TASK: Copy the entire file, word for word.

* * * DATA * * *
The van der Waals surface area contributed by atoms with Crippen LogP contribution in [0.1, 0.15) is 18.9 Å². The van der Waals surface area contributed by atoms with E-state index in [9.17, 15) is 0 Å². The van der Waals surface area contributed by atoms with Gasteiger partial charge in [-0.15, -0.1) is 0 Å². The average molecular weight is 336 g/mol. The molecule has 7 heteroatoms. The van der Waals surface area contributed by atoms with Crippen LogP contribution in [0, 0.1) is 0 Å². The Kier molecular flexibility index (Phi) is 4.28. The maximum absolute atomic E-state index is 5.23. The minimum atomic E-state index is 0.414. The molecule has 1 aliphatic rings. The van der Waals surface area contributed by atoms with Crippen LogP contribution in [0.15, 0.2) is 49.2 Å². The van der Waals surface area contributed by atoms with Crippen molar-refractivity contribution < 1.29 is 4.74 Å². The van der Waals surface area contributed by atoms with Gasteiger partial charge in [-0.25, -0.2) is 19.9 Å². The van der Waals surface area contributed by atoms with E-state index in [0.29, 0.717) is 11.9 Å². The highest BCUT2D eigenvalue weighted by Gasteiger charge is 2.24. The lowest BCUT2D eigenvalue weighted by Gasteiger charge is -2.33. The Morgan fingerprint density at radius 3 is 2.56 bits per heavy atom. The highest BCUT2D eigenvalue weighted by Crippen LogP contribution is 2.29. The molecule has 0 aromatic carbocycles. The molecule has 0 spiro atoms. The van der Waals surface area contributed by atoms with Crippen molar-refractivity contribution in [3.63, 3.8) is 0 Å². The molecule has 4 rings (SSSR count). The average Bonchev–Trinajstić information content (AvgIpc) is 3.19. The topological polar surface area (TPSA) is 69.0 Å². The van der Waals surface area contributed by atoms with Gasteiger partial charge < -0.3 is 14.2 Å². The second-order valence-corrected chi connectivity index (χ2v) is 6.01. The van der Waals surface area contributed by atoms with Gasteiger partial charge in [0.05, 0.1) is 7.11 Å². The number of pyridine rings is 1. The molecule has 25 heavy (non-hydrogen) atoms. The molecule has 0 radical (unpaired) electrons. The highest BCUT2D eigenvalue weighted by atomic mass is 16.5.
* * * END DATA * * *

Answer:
The van der Waals surface area contributed by atoms with Crippen LogP contribution in [0.1, 0.15) is 18.9 Å². The van der Waals surface area contributed by atoms with E-state index in [9.17, 15) is 0 Å². The van der Waals surface area contributed by atoms with Gasteiger partial charge in [-0.15, -0.1) is 0 Å². The average molecular weight is 336 g/mol. The molecule has 7 heteroatoms. The van der Waals surface area contributed by atoms with Crippen LogP contribution in [0, 0.1) is 0 Å². The Kier molecular flexibility index (Phi) is 4.28. The maximum absolute atomic E-state index is 5.23. The minimum atomic E-state index is 0.414. The molecule has 1 aliphatic rings. The van der Waals surface area contributed by atoms with Crippen LogP contribution in [0.15, 0.2) is 49.2 Å². The van der Waals surface area contributed by atoms with Crippen molar-refractivity contribution < 1.29 is 4.74 Å². The van der Waals surface area contributed by atoms with Gasteiger partial charge in [-0.25, -0.2) is 19.9 Å². The van der Waals surface area contributed by atoms with E-state index in [0.29, 0.717) is 11.9 Å². The highest BCUT2D eigenvalue weighted by Gasteiger charge is 2.24. The lowest BCUT2D eigenvalue weighted by Gasteiger charge is -2.33. The Morgan fingerprint density at radius 3 is 2.56 bits per heavy atom. The highest BCUT2D eigenvalue weighted by Crippen LogP contribution is 2.29. The molecule has 0 aromatic carbocycles. The molecule has 0 spiro atoms. The van der Waals surface area contributed by atoms with Crippen molar-refractivity contribution in [3.63, 3.8) is 0 Å². The molecule has 4 rings (SSSR count). The average Bonchev–Trinajstić information content (AvgIpc) is 3.19. The topological polar surface area (TPSA) is 69.0 Å². The van der Waals surface area contributed by atoms with Gasteiger partial charge < -0.3 is 14.2 Å². The second-order valence-corrected chi connectivity index (χ2v) is 6.01. The van der Waals surface area contributed by atoms with Gasteiger partial charge in [0.05, 0.1) is 7.11 Å². The number of pyridine rings is 1. The molecule has 25 heavy (non-hydrogen) atoms. The molecule has 0 radical (unpaired) electrons. The highest BCUT2D eigenvalue weighted by atomic mass is 16.5.